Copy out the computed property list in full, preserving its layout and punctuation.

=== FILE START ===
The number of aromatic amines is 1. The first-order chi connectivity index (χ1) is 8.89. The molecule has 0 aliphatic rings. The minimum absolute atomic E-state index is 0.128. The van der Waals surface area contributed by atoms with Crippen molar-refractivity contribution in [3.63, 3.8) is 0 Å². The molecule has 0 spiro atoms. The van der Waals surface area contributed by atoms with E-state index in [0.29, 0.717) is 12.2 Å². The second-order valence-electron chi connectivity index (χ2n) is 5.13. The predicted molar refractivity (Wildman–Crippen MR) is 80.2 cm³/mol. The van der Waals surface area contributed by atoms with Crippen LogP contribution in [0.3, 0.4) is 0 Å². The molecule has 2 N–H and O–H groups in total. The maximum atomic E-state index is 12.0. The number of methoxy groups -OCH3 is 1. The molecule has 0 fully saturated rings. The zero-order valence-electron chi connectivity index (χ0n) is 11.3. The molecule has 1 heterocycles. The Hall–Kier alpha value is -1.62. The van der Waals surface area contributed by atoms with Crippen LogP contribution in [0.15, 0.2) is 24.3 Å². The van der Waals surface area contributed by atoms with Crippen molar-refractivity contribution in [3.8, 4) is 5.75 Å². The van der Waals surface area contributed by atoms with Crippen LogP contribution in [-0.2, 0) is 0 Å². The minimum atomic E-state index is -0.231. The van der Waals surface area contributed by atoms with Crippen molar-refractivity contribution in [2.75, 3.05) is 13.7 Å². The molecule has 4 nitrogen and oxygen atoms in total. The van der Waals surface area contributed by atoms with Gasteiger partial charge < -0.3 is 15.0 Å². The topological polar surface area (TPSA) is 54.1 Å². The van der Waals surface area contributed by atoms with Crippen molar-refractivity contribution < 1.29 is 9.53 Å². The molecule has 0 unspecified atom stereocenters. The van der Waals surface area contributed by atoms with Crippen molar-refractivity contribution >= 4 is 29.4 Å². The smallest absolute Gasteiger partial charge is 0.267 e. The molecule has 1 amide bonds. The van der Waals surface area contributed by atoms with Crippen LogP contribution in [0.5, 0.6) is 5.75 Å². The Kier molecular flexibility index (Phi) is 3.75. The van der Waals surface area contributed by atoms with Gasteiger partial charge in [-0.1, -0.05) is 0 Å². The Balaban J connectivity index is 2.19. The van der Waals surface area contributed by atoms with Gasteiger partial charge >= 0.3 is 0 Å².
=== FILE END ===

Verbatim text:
The number of aromatic amines is 1. The first-order chi connectivity index (χ1) is 8.89. The molecule has 0 aliphatic rings. The minimum absolute atomic E-state index is 0.128. The van der Waals surface area contributed by atoms with Crippen molar-refractivity contribution in [3.63, 3.8) is 0 Å². The molecule has 0 spiro atoms. The van der Waals surface area contributed by atoms with E-state index in [0.29, 0.717) is 12.2 Å². The second-order valence-electron chi connectivity index (χ2n) is 5.13. The predicted molar refractivity (Wildman–Crippen MR) is 80.2 cm³/mol. The van der Waals surface area contributed by atoms with Crippen LogP contribution in [0.3, 0.4) is 0 Å². The molecule has 2 N–H and O–H groups in total. The maximum atomic E-state index is 12.0. The number of methoxy groups -OCH3 is 1. The molecule has 0 fully saturated rings. The zero-order valence-electron chi connectivity index (χ0n) is 11.3. The molecule has 1 heterocycles. The Hall–Kier alpha value is -1.62. The van der Waals surface area contributed by atoms with Crippen LogP contribution in [0.15, 0.2) is 24.3 Å². The van der Waals surface area contributed by atoms with Crippen molar-refractivity contribution in [3.8, 4) is 5.75 Å². The van der Waals surface area contributed by atoms with Crippen LogP contribution in [-0.2, 0) is 0 Å². The minimum atomic E-state index is -0.231. The van der Waals surface area contributed by atoms with Crippen molar-refractivity contribution in [2.75, 3.05) is 13.7 Å². The molecule has 4 nitrogen and oxygen atoms in total. The van der Waals surface area contributed by atoms with Gasteiger partial charge < -0.3 is 15.0 Å². The topological polar surface area (TPSA) is 54.1 Å². The van der Waals surface area contributed by atoms with Crippen molar-refractivity contribution < 1.29 is 9.53 Å². The molecule has 0 unspecified atom stereocenters. The van der Waals surface area contributed by atoms with Crippen molar-refractivity contribution >= 4 is 29.4 Å². The smallest absolute Gasteiger partial charge is 0.267 e. The molecule has 1 amide bonds. The van der Waals surface area contributed by atoms with Crippen LogP contribution in [0.5, 0.6) is 5.75 Å². The Kier molecular flexibility index (Phi) is 3.75. The van der Waals surface area contributed by atoms with Gasteiger partial charge in [-0.1, -0.05) is 0 Å². The Balaban J connectivity index is 2.19. The van der Waals surface area contributed by atoms with Gasteiger partial charge >= 0.3 is 0 Å².